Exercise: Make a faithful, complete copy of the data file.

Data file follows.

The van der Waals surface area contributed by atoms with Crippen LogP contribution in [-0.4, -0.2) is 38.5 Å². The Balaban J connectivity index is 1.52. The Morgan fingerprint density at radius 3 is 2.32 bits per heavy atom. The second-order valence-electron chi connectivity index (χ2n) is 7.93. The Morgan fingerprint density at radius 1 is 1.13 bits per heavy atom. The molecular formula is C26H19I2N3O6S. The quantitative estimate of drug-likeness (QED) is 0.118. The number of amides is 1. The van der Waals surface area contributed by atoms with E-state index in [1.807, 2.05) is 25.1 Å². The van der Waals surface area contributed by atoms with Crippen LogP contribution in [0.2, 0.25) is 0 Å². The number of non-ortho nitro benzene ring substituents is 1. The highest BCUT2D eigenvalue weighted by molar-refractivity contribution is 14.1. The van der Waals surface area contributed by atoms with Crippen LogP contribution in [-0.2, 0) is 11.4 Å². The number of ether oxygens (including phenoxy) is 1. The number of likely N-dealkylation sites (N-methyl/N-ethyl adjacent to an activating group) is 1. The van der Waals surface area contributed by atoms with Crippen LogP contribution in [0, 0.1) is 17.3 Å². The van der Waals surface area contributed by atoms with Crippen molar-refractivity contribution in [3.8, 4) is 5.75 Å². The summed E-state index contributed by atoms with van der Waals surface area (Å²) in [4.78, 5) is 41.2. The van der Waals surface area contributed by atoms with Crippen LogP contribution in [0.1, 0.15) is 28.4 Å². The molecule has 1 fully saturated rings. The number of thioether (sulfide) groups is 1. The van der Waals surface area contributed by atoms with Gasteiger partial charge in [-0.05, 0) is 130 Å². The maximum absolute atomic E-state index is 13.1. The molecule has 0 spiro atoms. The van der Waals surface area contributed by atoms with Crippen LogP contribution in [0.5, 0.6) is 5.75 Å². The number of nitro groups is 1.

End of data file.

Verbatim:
The van der Waals surface area contributed by atoms with Crippen LogP contribution in [-0.4, -0.2) is 38.5 Å². The Balaban J connectivity index is 1.52. The Morgan fingerprint density at radius 3 is 2.32 bits per heavy atom. The second-order valence-electron chi connectivity index (χ2n) is 7.93. The Morgan fingerprint density at radius 1 is 1.13 bits per heavy atom. The molecular formula is C26H19I2N3O6S. The quantitative estimate of drug-likeness (QED) is 0.118. The number of amides is 1. The van der Waals surface area contributed by atoms with E-state index in [1.807, 2.05) is 25.1 Å². The van der Waals surface area contributed by atoms with Crippen LogP contribution in [0.2, 0.25) is 0 Å². The number of non-ortho nitro benzene ring substituents is 1. The highest BCUT2D eigenvalue weighted by molar-refractivity contribution is 14.1. The van der Waals surface area contributed by atoms with Crippen LogP contribution in [-0.2, 0) is 11.4 Å². The number of ether oxygens (including phenoxy) is 1. The number of likely N-dealkylation sites (N-methyl/N-ethyl adjacent to an activating group) is 1. The van der Waals surface area contributed by atoms with Crippen LogP contribution in [0, 0.1) is 17.3 Å². The van der Waals surface area contributed by atoms with Crippen molar-refractivity contribution in [3.8, 4) is 5.75 Å². The summed E-state index contributed by atoms with van der Waals surface area (Å²) in [4.78, 5) is 41.2. The van der Waals surface area contributed by atoms with Crippen LogP contribution in [0.1, 0.15) is 28.4 Å². The molecule has 1 fully saturated rings. The number of thioether (sulfide) groups is 1. The van der Waals surface area contributed by atoms with Gasteiger partial charge in [-0.05, 0) is 130 Å². The maximum absolute atomic E-state index is 13.1. The molecule has 0 spiro atoms. The van der Waals surface area contributed by atoms with Crippen LogP contribution in [0.5, 0.6) is 5.75 Å². The number of nitro groups is 1.